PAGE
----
When we Skyped with our intended parents, I never once thought about SPAR or HIV. These two men were intriguing. It came down to the fact that I felt that they should have the same right as anyone else to experience parenthood. Both my husband and I knew they were the right match for us. From then on, I can honestly say joining SPAR became a non-issue for me.

SPAR didn't define the dads, parenthood did.

During my journey, I only shared with my husband and a few close friends of mine that my intended parents were HIV positive. After I first met my intended parents, I really never thought about it. I did not want HIV to define them. I wanted to get to know them as soon-to-be dads. I wanted them to have a surrogacy experience just as anyone else would. This is the most exciting time of their lives and one of the most exciting times of mine! I did not feel like it was my business to share personal information about my IPs to others. No one else goes around introducing people as a medical diagnosis so why should they be treated that way? We just felt joy!

While I never focused on the fact that my IPs were HIV+, I felt more connected to them because they were in the SPAR program. I knew they didn't have the same number of gestational carrier match options that gay men who weren't part of the SPAR program had. It felt even more gratifying for me to be able to be the person who helped make their dreams come true.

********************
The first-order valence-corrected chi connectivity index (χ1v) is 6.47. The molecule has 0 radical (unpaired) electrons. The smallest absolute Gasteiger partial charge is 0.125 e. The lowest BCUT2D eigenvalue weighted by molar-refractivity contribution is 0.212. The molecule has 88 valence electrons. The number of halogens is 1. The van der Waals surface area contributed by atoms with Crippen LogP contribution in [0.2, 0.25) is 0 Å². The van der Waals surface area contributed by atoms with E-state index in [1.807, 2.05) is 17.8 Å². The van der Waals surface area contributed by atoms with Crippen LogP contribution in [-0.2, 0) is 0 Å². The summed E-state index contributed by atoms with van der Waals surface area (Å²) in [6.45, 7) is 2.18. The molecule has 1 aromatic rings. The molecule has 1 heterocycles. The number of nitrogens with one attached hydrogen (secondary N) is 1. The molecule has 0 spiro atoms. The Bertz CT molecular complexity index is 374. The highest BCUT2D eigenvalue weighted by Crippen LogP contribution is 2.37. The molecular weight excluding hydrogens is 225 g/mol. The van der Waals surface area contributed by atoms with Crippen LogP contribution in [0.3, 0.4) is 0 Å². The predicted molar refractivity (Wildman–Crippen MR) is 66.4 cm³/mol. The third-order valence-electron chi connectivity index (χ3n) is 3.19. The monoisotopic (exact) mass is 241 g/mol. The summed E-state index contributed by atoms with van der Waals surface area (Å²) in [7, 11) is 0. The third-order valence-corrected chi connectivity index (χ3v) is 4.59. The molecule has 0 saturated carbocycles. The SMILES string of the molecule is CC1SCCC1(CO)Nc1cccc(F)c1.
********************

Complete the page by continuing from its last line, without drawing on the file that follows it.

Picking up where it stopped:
Love is love.

I wholeheartedly believe that checking the "Yes" box was a defining moment in my life. I expanded my mind to something so pure and brand new. The concept, however, was one that was very familiar to me: Love is love, and everyone deserves to have their wildest dreams come true. These two men who walked into my life now have two flawless, healthy baby boys and will forever be a family.

I still keep in touch with the dads, and they send me photos and updates of the babies. Even though I carried their babies, I'm the one who is grateful that they came into our lives. I learned so much on my surrogacy journey, and grew as a person, and I have them to thank.

***

If you'd like more information on Circle's SPAR program, please visit our page on SPAR parenting






.

Rick Nadan went into the surrogacy process much like the average hopeful parent: financially prepared, emotionally ready and physically healthy.

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Fatherhood, the gay way